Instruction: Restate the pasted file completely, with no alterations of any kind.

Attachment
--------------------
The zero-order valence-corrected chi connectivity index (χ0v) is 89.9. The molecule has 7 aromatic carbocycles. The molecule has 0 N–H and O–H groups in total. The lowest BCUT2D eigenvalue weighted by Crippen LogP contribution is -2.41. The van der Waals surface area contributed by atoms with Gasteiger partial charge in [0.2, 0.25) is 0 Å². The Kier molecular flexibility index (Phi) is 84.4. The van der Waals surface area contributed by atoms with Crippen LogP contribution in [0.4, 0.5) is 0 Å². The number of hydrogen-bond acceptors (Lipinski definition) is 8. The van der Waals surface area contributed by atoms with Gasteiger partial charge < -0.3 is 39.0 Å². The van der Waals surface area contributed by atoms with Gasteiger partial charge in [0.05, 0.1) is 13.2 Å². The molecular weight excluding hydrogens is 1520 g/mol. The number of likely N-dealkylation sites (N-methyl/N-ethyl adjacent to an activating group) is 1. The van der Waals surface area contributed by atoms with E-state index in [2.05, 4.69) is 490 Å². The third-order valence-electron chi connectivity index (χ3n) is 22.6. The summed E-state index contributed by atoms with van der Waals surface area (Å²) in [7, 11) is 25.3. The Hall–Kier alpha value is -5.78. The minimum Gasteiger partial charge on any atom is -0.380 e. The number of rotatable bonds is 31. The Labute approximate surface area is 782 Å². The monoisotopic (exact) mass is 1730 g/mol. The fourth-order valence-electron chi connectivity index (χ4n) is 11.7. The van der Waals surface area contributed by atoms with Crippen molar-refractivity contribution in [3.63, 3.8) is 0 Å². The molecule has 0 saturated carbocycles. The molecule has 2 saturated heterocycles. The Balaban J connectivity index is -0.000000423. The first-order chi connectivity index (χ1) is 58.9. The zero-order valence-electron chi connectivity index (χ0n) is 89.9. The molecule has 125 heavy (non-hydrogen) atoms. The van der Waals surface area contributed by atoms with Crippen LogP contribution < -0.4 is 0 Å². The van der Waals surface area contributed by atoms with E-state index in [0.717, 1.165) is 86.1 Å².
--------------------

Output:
The zero-order valence-corrected chi connectivity index (χ0v) is 89.9. The molecule has 7 aromatic carbocycles. The molecule has 0 N–H and O–H groups in total. The lowest BCUT2D eigenvalue weighted by Crippen LogP contribution is -2.41. The van der Waals surface area contributed by atoms with Gasteiger partial charge in [0.2, 0.25) is 0 Å². The Kier molecular flexibility index (Phi) is 84.4. The van der Waals surface area contributed by atoms with Crippen LogP contribution in [0.4, 0.5) is 0 Å². The number of hydrogen-bond acceptors (Lipinski definition) is 8. The van der Waals surface area contributed by atoms with Gasteiger partial charge < -0.3 is 39.0 Å². The van der Waals surface area contributed by atoms with Gasteiger partial charge in [0.05, 0.1) is 13.2 Å². The molecular weight excluding hydrogens is 1520 g/mol. The number of likely N-dealkylation sites (N-methyl/N-ethyl adjacent to an activating group) is 1. The van der Waals surface area contributed by atoms with E-state index in [2.05, 4.69) is 490 Å². The third-order valence-electron chi connectivity index (χ3n) is 22.6. The summed E-state index contributed by atoms with van der Waals surface area (Å²) in [7, 11) is 25.3. The Hall–Kier alpha value is -5.78. The minimum Gasteiger partial charge on any atom is -0.380 e. The number of rotatable bonds is 31. The Labute approximate surface area is 782 Å². The monoisotopic (exact) mass is 1730 g/mol. The fourth-order valence-electron chi connectivity index (χ4n) is 11.7. The van der Waals surface area contributed by atoms with Crippen molar-refractivity contribution in [3.63, 3.8) is 0 Å². The molecule has 0 saturated carbocycles. The molecule has 2 saturated heterocycles. The Balaban J connectivity index is -0.000000423. The first-order chi connectivity index (χ1) is 58.9. The zero-order valence-electron chi connectivity index (χ0n) is 89.9. The molecule has 125 heavy (non-hydrogen) atoms. The van der Waals surface area contributed by atoms with Crippen LogP contribution < -0.4 is 0 Å². The van der Waals surface area contributed by atoms with E-state index in [0.717, 1.165) is 86.1 Å².